In 2005, San Jose State University honored former students Smith and Carlos with a 22-foot high statue of their protest, created by artist Rigo 23. A student, Erik Grotz, initiated the project; "One of my professors was talking about unsung heroes and he mentioned Tommie Smith and John Carlos. He said these men had done a courageous thing to advance civil rights, and, yet, they had never been honored by their own school." The statues are located in a central part of the campus at 37.335495°N 121.882556°W, next to Robert D. Clark Hall and Tower Hall.
 
Victory Salute
Those who come to view are allowed to participate by standing on the monument. Peter Norman is not included in the monument so viewers can be in his place; there is a plaque in the empty spot inviting those to "Take a Stand." Norman requested that his space was left empty so visitors could stand in his place and feel what he felt.

The bronze figures are shoeless but there are two shoes included at the base of the monument. The right shoe, a bronze, blue Puma, is next to Carlos; while the left shoe is placed behind Smith. The signature of the artist 23 is on the back of Smith's shoe, and the year 2005 is on Carlos's shoe.

The faces of the statues are realistic and emotional. "The statue is made of fiberglass stretched over steel supports with an exoskeleton of ceramic tiles." Rigo 23 used 3D scanning technology and computer-assisted virtual imaging to take full-body scans of the men. Their track pants and jackets are a mosaic of dark blue ceramic tiles while the stripes of the track suits are detailed in red and white.

 
Victory Salute

Smith is holding a wood framed box of a tiled white and green olive branch. Smith’s jacket is zipped up; the sculpture is tight, closed and fitted. He wears a medal and OPHR button. The red letters USA are on his chest and running number 307. His eyes are downcast but not dispirited. His right fist is raised with impact and guidance. He stands in a pose of supremacy. The statue is singular, like a column.

Carlos stands behind him; his jacket is open allowing the statue to have waves and movement. His form is more fluid and his eyes are more at peace. His stare is down and slightly to the right. His left arm is raised but relaxed and bent at the elbow. His right arm is behind his back and sculpted in a thumb up position. His necklace of beads is displayed with green, yellow and red ceramic tiles. His running number is divided in front because of the zipper, 25 9, but together on the back of the statue.

In January 2007, History San Jose opened a new exhibit called Speed City: From Civil Rights to Black Power, covering the San Jose State athletic program "from which many student athletes became globally recognized figures as the Civil Rights and Black Power movements reshaped American society."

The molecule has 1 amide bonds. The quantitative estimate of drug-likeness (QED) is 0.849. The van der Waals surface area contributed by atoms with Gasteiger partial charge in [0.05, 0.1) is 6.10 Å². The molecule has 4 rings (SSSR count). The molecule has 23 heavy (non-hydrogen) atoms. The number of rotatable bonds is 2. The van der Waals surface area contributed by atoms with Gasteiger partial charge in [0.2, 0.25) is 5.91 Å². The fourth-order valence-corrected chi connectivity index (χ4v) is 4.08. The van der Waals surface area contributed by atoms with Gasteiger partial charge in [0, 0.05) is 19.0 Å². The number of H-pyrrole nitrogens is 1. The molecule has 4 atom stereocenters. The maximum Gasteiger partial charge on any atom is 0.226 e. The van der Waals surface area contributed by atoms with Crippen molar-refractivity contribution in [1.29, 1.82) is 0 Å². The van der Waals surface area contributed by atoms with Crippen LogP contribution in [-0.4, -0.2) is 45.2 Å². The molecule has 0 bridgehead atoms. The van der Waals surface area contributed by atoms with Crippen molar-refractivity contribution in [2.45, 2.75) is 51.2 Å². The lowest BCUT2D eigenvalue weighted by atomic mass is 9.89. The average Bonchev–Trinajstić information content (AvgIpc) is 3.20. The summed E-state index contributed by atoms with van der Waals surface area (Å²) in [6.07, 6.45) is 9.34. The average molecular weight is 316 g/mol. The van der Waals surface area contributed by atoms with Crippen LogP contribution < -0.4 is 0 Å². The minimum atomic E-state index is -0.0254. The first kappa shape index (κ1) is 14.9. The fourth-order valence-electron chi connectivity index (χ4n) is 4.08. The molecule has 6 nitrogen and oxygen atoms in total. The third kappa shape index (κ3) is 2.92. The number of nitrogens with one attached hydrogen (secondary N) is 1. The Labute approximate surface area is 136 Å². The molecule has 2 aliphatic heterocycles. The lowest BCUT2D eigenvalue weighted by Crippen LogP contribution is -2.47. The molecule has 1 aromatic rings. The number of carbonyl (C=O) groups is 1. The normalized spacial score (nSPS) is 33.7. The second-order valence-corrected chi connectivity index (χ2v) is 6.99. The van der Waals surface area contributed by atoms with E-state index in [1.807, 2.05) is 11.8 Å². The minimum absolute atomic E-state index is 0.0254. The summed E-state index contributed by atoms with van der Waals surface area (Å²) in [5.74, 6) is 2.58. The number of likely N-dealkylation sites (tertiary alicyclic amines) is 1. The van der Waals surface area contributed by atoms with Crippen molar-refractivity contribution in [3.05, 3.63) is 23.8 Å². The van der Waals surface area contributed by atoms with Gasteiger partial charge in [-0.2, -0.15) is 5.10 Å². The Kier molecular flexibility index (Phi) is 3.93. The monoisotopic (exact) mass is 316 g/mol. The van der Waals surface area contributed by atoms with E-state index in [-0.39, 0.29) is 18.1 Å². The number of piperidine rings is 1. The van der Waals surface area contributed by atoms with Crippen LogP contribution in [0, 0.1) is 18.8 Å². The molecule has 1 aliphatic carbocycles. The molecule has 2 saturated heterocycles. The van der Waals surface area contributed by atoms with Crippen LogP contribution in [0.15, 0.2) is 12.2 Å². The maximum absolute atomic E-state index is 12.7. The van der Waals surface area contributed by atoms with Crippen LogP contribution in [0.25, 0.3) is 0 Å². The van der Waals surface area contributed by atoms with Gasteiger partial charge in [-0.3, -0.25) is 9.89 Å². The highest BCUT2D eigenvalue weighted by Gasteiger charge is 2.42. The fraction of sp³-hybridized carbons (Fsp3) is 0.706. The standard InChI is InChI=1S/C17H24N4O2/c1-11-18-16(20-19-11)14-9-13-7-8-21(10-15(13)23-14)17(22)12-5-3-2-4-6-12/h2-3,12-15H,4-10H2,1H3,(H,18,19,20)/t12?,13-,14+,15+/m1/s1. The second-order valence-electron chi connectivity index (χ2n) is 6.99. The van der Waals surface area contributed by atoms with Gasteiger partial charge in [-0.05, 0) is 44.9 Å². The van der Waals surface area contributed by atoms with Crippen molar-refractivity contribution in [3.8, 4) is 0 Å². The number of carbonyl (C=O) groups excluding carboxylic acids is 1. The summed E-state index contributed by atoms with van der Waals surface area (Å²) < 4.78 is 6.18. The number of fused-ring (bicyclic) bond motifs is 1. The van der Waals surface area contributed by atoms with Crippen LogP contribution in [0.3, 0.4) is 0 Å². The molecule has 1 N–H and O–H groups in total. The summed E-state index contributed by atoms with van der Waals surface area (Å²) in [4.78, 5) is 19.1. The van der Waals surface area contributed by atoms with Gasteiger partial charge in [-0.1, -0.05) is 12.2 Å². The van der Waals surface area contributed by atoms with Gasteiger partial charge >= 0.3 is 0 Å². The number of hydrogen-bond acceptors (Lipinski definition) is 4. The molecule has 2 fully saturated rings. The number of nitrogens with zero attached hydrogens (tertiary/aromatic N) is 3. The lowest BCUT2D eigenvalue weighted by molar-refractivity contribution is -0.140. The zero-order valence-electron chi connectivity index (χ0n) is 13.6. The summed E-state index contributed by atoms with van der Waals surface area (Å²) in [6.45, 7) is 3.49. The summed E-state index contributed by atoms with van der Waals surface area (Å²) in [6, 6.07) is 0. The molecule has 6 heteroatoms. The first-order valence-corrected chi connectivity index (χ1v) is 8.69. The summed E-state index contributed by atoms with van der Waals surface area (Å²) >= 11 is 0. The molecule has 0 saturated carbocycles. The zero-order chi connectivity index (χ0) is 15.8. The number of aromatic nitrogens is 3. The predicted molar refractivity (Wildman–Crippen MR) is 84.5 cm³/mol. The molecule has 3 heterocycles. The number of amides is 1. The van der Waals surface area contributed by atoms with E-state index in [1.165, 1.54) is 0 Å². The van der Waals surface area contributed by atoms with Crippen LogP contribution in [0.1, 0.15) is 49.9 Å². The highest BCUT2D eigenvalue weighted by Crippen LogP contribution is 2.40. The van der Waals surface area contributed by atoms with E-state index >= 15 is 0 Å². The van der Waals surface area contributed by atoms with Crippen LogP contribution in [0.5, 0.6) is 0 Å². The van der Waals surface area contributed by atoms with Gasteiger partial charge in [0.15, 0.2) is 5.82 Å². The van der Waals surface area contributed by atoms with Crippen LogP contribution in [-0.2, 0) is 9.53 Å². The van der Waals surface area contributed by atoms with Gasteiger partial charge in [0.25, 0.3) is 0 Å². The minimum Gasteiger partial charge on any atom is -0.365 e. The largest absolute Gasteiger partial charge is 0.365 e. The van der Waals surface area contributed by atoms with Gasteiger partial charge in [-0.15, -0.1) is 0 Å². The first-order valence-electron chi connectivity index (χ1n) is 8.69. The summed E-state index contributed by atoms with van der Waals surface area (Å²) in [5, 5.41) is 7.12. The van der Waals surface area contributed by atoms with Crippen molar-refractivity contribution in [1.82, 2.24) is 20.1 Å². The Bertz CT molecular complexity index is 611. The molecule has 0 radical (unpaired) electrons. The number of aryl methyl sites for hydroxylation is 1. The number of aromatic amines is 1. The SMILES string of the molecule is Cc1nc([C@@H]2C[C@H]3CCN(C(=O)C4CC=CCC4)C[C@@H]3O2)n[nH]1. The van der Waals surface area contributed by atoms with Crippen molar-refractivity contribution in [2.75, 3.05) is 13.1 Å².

Three Proud People mural in Newtown, New South Wales.

Sydney mural


In Australia, an airbrush mural of the trio on podium was painted in 2000 in the inner-city suburb of Newtown in Sydney. Silvio Offria, who allowed the mural to be painted on his house in Leamington Lane by an artist known only as "Donald," said that Norman, a short time before he died in 2006, came to see the mural. "He came and had his photo taken; he was very happy," he said.The monochrome tribute, captioned "THREE PROUD PEOPLE MEXICO 68," was under threat of demolition in 2010 to make way for a rail tunnel but is now listed as an item of heritage significance.

West Oakland mural

In the historically African-American neighborhood of West Oakland, California there was a large mural depicting Smith and Carlos on the corner of 12th Street and Mandela Parkway.

Above the life-sized depictions read "Born with insight, raised with a fist" (Rage Against the Machine lyrics); previously it read "It only takes a pair of gloves." In early February 2015, the mural was razed.

The private lot was once a gas station, and the mural was on the outside wall of an abandoned building or shed. The owner wanted to pay respect to the men and the moment but also wanted a mural to prevent tagging. The State was monitoring water contamination levels at this site; the testing became within normal levels “so the state ordered the removal of the tanks, testing equipment, and demolition of the shed.”

Music

The song "Mr. John Carlos" by the Swedish group Nationalteatern on their 1974 album Livet är en fest is about the event and its aftermath.

Rage Against the Machine used a cropped photo of the salute on the cover art for the "Testify" single (2000).

The cover art for the single "HiiiPoWeR" (2011) by American rapper Kendrick Lamar features a cropped photo of the salute.

In the song "The Man" (2014) by Aloe Blacc at the end in the right corner can be seen two men standing giving the Black Power Salute.